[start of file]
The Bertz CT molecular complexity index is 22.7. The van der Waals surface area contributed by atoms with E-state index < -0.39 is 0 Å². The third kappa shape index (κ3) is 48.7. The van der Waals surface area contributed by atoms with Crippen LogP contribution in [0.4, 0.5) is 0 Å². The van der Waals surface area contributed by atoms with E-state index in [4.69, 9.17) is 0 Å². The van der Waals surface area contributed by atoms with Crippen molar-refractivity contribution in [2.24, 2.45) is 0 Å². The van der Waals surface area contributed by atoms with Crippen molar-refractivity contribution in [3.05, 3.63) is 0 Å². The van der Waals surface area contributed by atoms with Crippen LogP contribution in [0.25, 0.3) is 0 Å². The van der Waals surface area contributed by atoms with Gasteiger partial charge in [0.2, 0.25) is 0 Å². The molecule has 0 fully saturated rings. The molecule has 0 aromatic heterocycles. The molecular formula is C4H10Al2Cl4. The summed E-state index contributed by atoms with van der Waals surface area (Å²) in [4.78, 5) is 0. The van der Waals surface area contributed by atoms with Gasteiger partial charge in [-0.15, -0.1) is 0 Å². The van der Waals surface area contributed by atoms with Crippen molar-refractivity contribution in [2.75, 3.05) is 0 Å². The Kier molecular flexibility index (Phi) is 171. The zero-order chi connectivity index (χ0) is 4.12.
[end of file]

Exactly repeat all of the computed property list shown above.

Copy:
The Bertz CT molecular complexity index is 22.7. The van der Waals surface area contributed by atoms with E-state index < -0.39 is 0 Å². The third kappa shape index (κ3) is 48.7. The van der Waals surface area contributed by atoms with Crippen LogP contribution in [0.4, 0.5) is 0 Å². The van der Waals surface area contributed by atoms with E-state index in [4.69, 9.17) is 0 Å². The van der Waals surface area contributed by atoms with Crippen molar-refractivity contribution in [2.24, 2.45) is 0 Å². The van der Waals surface area contributed by atoms with Crippen molar-refractivity contribution in [3.05, 3.63) is 0 Å². The van der Waals surface area contributed by atoms with Crippen LogP contribution in [0.25, 0.3) is 0 Å². The van der Waals surface area contributed by atoms with Gasteiger partial charge in [0.2, 0.25) is 0 Å². The molecule has 0 fully saturated rings. The molecule has 0 aromatic heterocycles. The molecular formula is C4H10Al2Cl4. The summed E-state index contributed by atoms with van der Waals surface area (Å²) in [4.78, 5) is 0. The van der Waals surface area contributed by atoms with Gasteiger partial charge in [-0.15, -0.1) is 0 Å². The van der Waals surface area contributed by atoms with Crippen molar-refractivity contribution in [2.75, 3.05) is 0 Å². The Kier molecular flexibility index (Phi) is 171. The zero-order chi connectivity index (χ0) is 4.12.